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Tank Cycle Question

Discussion in 'Beginners, New Tanks, Recommendations' started by JustinG, Jul 26, 2015.

  1. JustinG

    JustinG Thread Starter New Member

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    Hello!
    I recently setup a 10 Gallon tank. I got the heater, filter, thermometer all setup. I let the tank sit for about a week, then added some Tetra's and a betta. Now, this is entirely my fault (I must have missed reading it when doing research), but I believe I got new tank syndrome. The day after I added the fish, the water was very cloudy. After some research and after I understood the cycling process, I saw the mistake I made by adding fish too early.

    So instead I guess my only other option would be to do a cycle with fish. For the past week, I've done daily water changes of about 20% to try and keep the ammonia and nitrate level down. I've also cut back on feeding (every other day). The water has cleared up now, and my fish seem healthy and swim around happily.

    I know that is not a true test of if the cycling process finished or not, however it is very difficult for me to leave the house and go to the petstore, so I'm currently waiting on an ammonia test kit to come in the mail.

    So my question is, how long does a normal cycle take for a smaller, 10 gallon fish tank take? Would a week sound accurate, or am I just being too optimistic?

    Thanks in advance for the responses... this seems like a nice forum and I look forward to meeting new users on here :)
     
  2. betta

    betta Administrator Staff Member

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    Hi Justin! Welcome to Aquarium Space and thank you! What type of betta did you get?

    The best way to move the cycle along quickly is to buy something to help the tank cycle more quickly -- adding the beneficial bacteria directly to the tank.

    Nutrafin Cycle
    API Quickstart

    Either of these should help you accelerate the cycling process and remove ammonia more quickly. Ammo Lock can neutralize the ammonia immediately but I wouldn't go that route -- I would use Seachem Prime which is the gold standard to me. It will purify your tap water and it will neutralize existing ammonia in the tank. Although ammonia tests may show ammonia in the water, the ammonia is neutralized into an inert form. The cycling process can take several days but with the above setup, you can expect things to start moving within a day or two and the tank starting to settle down.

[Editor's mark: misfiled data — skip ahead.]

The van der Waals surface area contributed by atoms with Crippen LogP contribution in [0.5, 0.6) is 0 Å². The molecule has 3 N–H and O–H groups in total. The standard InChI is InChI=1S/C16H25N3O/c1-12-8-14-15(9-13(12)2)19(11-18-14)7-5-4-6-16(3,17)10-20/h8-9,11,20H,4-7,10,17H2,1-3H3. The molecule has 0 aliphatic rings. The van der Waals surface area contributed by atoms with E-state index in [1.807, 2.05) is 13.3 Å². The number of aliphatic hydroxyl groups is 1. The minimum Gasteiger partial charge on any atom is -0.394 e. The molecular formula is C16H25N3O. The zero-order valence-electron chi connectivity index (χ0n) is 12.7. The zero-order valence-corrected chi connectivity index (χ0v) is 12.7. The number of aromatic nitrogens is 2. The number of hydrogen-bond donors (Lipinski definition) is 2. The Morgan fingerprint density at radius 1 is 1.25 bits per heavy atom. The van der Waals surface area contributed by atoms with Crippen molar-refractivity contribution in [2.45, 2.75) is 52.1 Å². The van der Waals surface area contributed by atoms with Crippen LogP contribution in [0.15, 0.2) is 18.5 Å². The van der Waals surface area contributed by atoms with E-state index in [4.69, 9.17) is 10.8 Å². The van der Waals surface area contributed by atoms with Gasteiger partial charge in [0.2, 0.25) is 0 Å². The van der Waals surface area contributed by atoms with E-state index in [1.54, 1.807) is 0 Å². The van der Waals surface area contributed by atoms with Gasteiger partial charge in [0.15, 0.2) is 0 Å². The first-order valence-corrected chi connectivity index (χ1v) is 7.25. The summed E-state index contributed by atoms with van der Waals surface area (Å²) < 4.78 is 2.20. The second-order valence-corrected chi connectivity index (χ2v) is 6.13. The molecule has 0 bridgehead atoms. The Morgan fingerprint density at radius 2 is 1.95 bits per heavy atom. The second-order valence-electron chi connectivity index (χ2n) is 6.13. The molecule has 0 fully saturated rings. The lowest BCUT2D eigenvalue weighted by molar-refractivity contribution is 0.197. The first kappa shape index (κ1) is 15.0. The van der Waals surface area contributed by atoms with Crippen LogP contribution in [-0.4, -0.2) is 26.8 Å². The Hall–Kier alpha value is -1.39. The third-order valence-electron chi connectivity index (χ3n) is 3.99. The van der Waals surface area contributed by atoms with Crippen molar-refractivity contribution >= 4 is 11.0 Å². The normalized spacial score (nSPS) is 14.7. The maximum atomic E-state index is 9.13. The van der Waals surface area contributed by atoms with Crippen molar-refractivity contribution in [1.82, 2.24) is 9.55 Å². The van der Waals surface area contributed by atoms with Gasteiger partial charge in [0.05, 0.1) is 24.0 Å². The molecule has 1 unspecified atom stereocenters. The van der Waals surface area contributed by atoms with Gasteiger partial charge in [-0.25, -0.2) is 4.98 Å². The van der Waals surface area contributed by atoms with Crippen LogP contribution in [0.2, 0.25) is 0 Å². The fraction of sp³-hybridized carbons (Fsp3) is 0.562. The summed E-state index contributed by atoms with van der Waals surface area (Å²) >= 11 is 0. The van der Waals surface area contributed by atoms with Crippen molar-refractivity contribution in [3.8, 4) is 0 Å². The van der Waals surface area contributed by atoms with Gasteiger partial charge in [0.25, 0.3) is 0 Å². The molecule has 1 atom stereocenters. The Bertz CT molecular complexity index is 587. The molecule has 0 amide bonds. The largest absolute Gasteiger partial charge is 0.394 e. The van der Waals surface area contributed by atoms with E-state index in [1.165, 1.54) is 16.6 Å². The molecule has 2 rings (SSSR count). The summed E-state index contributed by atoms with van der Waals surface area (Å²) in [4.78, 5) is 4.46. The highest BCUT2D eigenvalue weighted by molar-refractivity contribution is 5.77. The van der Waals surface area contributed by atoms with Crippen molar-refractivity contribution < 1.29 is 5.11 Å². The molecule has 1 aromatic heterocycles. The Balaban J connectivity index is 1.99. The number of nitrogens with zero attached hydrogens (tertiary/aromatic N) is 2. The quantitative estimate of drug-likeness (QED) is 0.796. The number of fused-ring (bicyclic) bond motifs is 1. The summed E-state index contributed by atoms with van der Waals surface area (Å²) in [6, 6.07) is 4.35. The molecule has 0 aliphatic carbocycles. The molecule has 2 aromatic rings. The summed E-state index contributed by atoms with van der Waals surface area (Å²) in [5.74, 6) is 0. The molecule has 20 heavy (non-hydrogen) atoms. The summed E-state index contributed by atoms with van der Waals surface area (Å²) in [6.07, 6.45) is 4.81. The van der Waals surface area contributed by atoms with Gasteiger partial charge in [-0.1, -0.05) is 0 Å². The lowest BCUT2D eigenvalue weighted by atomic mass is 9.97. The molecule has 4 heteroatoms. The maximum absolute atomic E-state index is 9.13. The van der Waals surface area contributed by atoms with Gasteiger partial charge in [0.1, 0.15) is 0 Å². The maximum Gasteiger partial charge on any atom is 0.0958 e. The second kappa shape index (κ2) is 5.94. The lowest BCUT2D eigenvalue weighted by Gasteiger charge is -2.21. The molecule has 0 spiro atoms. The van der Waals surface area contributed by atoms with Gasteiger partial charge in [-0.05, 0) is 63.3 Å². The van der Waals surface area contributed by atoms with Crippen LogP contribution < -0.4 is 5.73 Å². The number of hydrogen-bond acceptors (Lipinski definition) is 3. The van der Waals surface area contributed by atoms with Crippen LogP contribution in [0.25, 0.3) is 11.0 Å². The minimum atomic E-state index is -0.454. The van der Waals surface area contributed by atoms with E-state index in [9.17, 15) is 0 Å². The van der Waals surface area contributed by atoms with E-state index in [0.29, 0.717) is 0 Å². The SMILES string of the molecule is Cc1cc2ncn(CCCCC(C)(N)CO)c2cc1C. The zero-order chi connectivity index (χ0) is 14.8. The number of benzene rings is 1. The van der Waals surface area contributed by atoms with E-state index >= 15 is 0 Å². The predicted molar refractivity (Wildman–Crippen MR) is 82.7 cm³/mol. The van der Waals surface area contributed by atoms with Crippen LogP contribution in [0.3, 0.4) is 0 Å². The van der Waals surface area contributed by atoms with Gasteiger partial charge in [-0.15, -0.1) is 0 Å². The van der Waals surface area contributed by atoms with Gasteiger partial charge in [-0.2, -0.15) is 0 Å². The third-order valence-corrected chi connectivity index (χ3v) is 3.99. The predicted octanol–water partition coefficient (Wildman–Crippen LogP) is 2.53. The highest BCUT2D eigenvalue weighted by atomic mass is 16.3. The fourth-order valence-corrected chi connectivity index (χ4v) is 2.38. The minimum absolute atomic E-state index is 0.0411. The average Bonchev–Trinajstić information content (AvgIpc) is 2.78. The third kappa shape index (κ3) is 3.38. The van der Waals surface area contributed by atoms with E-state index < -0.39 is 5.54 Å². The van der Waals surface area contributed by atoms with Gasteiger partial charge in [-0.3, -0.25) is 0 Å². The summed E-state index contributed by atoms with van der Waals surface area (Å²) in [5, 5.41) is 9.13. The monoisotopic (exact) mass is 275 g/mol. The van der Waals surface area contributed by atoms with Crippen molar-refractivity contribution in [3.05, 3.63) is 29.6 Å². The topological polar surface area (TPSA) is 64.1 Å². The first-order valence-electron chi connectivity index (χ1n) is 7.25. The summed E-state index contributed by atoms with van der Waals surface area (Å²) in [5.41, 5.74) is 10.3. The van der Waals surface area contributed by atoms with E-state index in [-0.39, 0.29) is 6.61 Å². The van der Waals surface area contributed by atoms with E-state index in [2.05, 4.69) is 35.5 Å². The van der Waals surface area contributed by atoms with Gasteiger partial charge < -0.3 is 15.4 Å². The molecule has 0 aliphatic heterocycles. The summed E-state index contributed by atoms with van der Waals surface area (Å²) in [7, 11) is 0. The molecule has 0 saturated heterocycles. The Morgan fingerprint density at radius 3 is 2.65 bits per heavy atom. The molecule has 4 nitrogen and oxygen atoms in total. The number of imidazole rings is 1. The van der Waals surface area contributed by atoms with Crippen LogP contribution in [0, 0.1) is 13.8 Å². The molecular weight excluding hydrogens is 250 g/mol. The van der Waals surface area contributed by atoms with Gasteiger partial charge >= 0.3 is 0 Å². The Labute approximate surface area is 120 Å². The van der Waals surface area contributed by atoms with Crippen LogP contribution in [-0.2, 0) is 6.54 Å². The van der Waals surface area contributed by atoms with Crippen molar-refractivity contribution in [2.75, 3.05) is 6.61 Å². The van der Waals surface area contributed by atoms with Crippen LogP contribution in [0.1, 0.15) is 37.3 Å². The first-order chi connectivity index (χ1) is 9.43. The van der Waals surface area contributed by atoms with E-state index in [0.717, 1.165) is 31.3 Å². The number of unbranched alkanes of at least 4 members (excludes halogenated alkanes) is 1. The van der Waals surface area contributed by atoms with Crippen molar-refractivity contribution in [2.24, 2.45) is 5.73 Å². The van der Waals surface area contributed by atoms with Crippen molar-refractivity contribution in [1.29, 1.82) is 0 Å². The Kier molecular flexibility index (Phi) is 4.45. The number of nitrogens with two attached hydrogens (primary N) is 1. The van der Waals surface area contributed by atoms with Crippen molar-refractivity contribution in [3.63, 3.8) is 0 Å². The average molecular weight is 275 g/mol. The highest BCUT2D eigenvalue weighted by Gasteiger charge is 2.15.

Regarding feeding, that actually helped the cycling process move along because that creates waste in the water - which is good for bacteria but bad for fish. Best to keep feeding moderate and add the cycling agents to the tank and you should be good to go.

    Here's the issue you ran into with New Tank Syndrome - you need something to start the process of having the beneficial bacteria multiplying. You need to add some ammonia to the tank. I will usually take one drop of pure ammonia and add it to the tank and take readings every morning to see whether it is going away / dropping as a result of beneficial bacteria multiplying. Note also that if you are using a filter with a sponge, you need to have a replacing soaking nearby in the tank or you don't rinse the filter much (because you will destroy much of the bacteria which will live in the filter.) On my 16 gallon I used a small canister filter because you could add bio balls or biomax ceramic balls which is great for keeping beneficial bacteria in the filter while you change dirty sponges. Just something to know.

    Best of luck and let's see some photos when you have a chance!!
     
  3. JustinG

    JustinG Thread Starter New Member

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    Thanks for the suggestions!! Definitely will look into that. Also my Betta is a female veiltail.

    awww.jgndata.biz_jgoetz_file2_DSC_0001.JPG
     
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